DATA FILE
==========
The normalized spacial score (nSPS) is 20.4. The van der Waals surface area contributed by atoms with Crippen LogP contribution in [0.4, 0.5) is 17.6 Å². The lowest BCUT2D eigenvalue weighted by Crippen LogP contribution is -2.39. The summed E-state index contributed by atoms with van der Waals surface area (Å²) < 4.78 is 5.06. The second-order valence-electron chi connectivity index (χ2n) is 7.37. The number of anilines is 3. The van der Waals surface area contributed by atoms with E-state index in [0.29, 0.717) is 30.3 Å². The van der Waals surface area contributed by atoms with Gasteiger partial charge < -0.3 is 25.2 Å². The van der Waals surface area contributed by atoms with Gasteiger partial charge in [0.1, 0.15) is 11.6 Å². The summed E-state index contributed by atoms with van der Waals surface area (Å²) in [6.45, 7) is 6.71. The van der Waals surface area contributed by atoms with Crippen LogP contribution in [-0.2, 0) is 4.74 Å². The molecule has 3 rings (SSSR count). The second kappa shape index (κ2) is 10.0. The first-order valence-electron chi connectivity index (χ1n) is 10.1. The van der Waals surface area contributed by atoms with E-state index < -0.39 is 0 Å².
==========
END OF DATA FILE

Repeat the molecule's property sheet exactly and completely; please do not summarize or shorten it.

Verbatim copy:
The normalized spacial score (nSPS) is 20.4. The van der Waals surface area contributed by atoms with Crippen LogP contribution in [0.4, 0.5) is 17.6 Å². The lowest BCUT2D eigenvalue weighted by Crippen LogP contribution is -2.39. The summed E-state index contributed by atoms with van der Waals surface area (Å²) < 4.78 is 5.06. The second-order valence-electron chi connectivity index (χ2n) is 7.37. The number of anilines is 3. The van der Waals surface area contributed by atoms with E-state index in [0.29, 0.717) is 30.3 Å². The van der Waals surface area contributed by atoms with Gasteiger partial charge < -0.3 is 25.2 Å². The van der Waals surface area contributed by atoms with Gasteiger partial charge in [0.1, 0.15) is 11.6 Å². The summed E-state index contributed by atoms with van der Waals surface area (Å²) in [6.45, 7) is 6.71. The van der Waals surface area contributed by atoms with Crippen LogP contribution in [-0.2, 0) is 4.74 Å². The molecule has 3 rings (SSSR count). The second kappa shape index (κ2) is 10.0. The first-order valence-electron chi connectivity index (χ1n) is 10.1. The van der Waals surface area contributed by atoms with E-state index < -0.39 is 0 Å².